Red Hat said Tuesday it had agreed to acquire CoreOS, a pioneering developer in the emerging container technology landscape that's backed by Google's investment arm.
The $250 million deal unites the Raleigh, N.C.-headquartered open source giant with a San Francisco-based startup that asserted itself as an early player in the Docker ecosystem with a lightweight Linux distribution geared for running containerized workloads at scale.
CoreOS, with Google's support, later brought to market the first commercial platform for running Kubernetes—a container orchestration technology that has become an integral part of the Red Hat's OpenShift development platform.
The companies have worked together in recent years, finding common cause in their early embrace of Kubernetes, said Joe Fernandes, Red Hat's senior director for OpenShift Project Management, in a blog post titled "The CoreOS bet."
"One of those companies that also jumped in with both feet was CoreOS. Their commitment to Linux, to Kubernetes and to containers technology mirrored our own," Fernandes said.
Chris Ciborowski, CEO of container-focused Red Hat partner Nebulaworks, said the acquisition could be the beginning of a wave of consolidation in the container space.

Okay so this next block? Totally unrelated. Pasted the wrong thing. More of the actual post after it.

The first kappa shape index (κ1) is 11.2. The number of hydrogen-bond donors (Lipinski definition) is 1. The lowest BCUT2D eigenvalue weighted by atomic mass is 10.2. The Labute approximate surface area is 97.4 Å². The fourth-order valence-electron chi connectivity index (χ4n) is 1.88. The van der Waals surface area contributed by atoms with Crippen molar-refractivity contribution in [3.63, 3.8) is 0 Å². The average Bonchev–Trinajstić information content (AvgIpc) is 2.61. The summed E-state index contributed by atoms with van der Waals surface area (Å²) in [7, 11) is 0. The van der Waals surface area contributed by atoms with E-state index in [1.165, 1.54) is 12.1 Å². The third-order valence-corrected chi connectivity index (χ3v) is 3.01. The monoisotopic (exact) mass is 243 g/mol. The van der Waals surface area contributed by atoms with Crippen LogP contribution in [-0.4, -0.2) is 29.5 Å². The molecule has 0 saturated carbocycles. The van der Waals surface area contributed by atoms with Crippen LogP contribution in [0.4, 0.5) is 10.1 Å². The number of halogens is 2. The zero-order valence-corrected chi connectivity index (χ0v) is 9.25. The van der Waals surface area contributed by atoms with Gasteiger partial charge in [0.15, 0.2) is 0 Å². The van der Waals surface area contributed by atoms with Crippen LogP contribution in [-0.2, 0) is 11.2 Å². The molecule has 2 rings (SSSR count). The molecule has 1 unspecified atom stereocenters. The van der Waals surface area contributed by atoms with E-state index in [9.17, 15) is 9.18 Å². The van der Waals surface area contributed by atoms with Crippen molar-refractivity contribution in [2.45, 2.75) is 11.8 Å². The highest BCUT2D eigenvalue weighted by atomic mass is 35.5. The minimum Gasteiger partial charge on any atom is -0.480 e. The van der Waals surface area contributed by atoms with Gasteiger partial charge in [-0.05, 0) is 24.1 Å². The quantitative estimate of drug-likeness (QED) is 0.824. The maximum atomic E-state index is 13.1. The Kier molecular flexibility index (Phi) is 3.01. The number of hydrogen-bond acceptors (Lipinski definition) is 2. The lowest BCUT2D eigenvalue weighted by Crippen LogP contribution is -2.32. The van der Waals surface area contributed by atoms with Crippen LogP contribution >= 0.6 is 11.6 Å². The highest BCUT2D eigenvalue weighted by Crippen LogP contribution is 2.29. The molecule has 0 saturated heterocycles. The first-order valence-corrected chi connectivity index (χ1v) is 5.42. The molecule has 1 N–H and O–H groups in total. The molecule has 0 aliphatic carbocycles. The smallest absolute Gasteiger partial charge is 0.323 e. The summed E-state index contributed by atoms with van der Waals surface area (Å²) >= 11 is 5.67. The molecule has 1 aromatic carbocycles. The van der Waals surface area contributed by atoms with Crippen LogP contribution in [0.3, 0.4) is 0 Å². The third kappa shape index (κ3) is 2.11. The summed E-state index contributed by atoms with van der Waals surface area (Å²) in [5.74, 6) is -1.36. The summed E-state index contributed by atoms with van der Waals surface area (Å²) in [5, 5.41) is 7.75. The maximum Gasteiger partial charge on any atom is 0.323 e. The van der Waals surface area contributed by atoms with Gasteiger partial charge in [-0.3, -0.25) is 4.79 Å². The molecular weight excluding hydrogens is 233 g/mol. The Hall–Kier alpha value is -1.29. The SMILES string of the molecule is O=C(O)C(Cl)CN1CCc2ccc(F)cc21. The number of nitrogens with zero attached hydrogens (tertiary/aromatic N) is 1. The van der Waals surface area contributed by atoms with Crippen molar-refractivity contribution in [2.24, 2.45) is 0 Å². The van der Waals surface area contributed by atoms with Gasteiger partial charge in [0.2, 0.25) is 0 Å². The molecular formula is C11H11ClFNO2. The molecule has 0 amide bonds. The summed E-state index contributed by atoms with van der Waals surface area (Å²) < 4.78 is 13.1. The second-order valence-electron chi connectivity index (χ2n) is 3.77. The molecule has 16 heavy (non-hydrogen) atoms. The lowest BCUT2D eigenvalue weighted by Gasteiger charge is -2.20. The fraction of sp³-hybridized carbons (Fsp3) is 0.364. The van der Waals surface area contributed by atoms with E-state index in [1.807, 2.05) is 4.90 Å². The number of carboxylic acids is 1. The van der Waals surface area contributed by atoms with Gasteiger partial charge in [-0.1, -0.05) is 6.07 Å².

"From system integrators with deep container expertise, like Nebulaworks, to platform providers, we are about to see established ISVs and IT tooling companies begin to round out their container capabilities," Ciborowski told CRN.
CoreOS released Tectonic, its Kubernetes platform, in April of 2015 after closing a $12 million funding round led by Google Ventures. Kubernetes was initially developed as an internal project at Google before the internet giant open sourced that technology.
"They have made substantial contributions to Kubernetes, often working together with Red Hat engineers, and they continue that leadership today in the form of both contributions and leadership across multiple Kubernetes special interest groups," Fernandes said of CoreOS.
Red Hat, the industry's largest open source software and Linux developer, decided to dive into containers four years ago.
"We bet big on containers as the future for how applications would be built, deployed and managed across the hybrid cloud," Fernandes said.
That included a vision for Kubernetes to become the "core" of OpenShift Platform-as-a-Service.